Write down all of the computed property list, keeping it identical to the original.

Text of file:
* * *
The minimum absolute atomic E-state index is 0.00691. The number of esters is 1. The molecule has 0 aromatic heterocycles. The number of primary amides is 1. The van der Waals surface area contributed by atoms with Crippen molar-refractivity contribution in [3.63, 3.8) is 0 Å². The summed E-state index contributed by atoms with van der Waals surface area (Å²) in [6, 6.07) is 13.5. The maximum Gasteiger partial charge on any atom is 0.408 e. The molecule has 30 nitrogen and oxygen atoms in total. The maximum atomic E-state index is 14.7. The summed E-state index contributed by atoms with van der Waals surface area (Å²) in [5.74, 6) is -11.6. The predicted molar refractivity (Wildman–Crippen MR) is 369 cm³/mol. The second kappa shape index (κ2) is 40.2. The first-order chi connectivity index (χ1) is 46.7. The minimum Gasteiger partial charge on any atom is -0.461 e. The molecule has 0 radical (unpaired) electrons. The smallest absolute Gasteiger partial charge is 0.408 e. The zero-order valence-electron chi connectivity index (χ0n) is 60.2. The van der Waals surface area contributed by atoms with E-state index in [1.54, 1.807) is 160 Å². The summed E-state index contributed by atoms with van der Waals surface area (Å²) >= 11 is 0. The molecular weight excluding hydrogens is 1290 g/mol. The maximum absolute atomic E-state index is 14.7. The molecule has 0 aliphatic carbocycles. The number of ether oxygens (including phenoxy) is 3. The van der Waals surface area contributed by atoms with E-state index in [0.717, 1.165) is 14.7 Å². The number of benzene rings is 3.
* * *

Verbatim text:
The minimum absolute atomic E-state index is 0.00691. The number of esters is 1. The molecule has 0 aromatic heterocycles. The number of primary amides is 1. The van der Waals surface area contributed by atoms with Crippen molar-refractivity contribution in [3.63, 3.8) is 0 Å². The summed E-state index contributed by atoms with van der Waals surface area (Å²) in [6, 6.07) is 13.5. The maximum Gasteiger partial charge on any atom is 0.408 e. The molecule has 30 nitrogen and oxygen atoms in total. The maximum atomic E-state index is 14.7. The summed E-state index contributed by atoms with van der Waals surface area (Å²) in [5.74, 6) is -11.6. The predicted molar refractivity (Wildman–Crippen MR) is 369 cm³/mol. The second kappa shape index (κ2) is 40.2. The first-order chi connectivity index (χ1) is 46.7. The minimum Gasteiger partial charge on any atom is -0.461 e. The molecule has 0 radical (unpaired) electrons. The smallest absolute Gasteiger partial charge is 0.408 e. The zero-order valence-electron chi connectivity index (χ0n) is 60.2. The van der Waals surface area contributed by atoms with E-state index in [1.54, 1.807) is 160 Å². The summed E-state index contributed by atoms with van der Waals surface area (Å²) >= 11 is 0. The molecular weight excluding hydrogens is 1290 g/mol. The maximum absolute atomic E-state index is 14.7. The molecule has 0 aliphatic carbocycles. The number of ether oxygens (including phenoxy) is 3. The van der Waals surface area contributed by atoms with E-state index in [0.717, 1.165) is 14.7 Å². The number of benzene rings is 3.